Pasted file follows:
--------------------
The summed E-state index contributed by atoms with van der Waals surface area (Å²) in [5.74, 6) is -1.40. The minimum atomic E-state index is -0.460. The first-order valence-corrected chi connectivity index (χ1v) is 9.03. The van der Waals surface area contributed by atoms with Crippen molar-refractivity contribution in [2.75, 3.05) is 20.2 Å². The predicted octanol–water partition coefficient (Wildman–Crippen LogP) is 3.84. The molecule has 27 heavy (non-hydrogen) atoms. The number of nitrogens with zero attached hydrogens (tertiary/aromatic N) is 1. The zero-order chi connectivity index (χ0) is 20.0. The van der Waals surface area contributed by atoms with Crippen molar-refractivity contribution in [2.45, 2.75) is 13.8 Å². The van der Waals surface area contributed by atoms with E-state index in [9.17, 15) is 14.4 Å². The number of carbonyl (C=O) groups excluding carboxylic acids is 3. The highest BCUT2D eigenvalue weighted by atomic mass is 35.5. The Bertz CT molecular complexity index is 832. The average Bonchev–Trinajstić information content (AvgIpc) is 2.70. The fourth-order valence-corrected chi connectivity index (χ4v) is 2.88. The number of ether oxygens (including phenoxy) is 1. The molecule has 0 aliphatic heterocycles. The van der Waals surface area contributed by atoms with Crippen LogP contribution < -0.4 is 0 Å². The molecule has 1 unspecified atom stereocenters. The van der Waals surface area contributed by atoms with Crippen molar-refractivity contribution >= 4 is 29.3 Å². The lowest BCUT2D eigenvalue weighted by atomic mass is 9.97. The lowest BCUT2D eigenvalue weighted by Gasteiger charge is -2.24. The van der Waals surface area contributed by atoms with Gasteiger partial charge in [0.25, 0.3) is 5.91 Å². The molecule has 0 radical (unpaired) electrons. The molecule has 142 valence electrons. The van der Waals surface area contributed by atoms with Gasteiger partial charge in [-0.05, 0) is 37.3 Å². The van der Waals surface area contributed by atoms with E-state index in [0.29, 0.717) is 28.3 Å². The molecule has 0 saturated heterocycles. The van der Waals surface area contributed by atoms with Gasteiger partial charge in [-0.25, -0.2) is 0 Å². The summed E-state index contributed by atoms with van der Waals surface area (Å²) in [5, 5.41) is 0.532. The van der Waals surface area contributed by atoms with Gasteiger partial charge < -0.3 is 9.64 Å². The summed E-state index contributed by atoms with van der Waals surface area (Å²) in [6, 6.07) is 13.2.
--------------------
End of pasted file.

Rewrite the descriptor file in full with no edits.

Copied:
The summed E-state index contributed by atoms with van der Waals surface area (Å²) in [5.74, 6) is -1.40. The minimum atomic E-state index is -0.460. The first-order valence-corrected chi connectivity index (χ1v) is 9.03. The van der Waals surface area contributed by atoms with Crippen molar-refractivity contribution in [2.75, 3.05) is 20.2 Å². The predicted octanol–water partition coefficient (Wildman–Crippen LogP) is 3.84. The molecule has 27 heavy (non-hydrogen) atoms. The number of nitrogens with zero attached hydrogens (tertiary/aromatic N) is 1. The zero-order chi connectivity index (χ0) is 20.0. The van der Waals surface area contributed by atoms with Crippen molar-refractivity contribution in [2.45, 2.75) is 13.8 Å². The van der Waals surface area contributed by atoms with E-state index in [9.17, 15) is 14.4 Å². The number of carbonyl (C=O) groups excluding carboxylic acids is 3. The highest BCUT2D eigenvalue weighted by atomic mass is 35.5. The Bertz CT molecular complexity index is 832. The average Bonchev–Trinajstić information content (AvgIpc) is 2.70. The fourth-order valence-corrected chi connectivity index (χ4v) is 2.88. The number of ether oxygens (including phenoxy) is 1. The molecule has 0 aliphatic heterocycles. The van der Waals surface area contributed by atoms with Crippen LogP contribution < -0.4 is 0 Å². The molecule has 1 unspecified atom stereocenters. The van der Waals surface area contributed by atoms with Crippen molar-refractivity contribution >= 4 is 29.3 Å². The lowest BCUT2D eigenvalue weighted by atomic mass is 9.97. The lowest BCUT2D eigenvalue weighted by Gasteiger charge is -2.24. The van der Waals surface area contributed by atoms with Gasteiger partial charge in [0.25, 0.3) is 5.91 Å². The molecule has 0 radical (unpaired) electrons. The molecule has 142 valence electrons. The van der Waals surface area contributed by atoms with Gasteiger partial charge in [-0.05, 0) is 37.3 Å². The van der Waals surface area contributed by atoms with E-state index in [0.29, 0.717) is 28.3 Å². The molecule has 0 saturated heterocycles. The van der Waals surface area contributed by atoms with Gasteiger partial charge in [-0.25, -0.2) is 0 Å². The summed E-state index contributed by atoms with van der Waals surface area (Å²) in [5, 5.41) is 0.532. The van der Waals surface area contributed by atoms with Gasteiger partial charge < -0.3 is 9.64 Å². The summed E-state index contributed by atoms with van der Waals surface area (Å²) in [6, 6.07) is 13.2.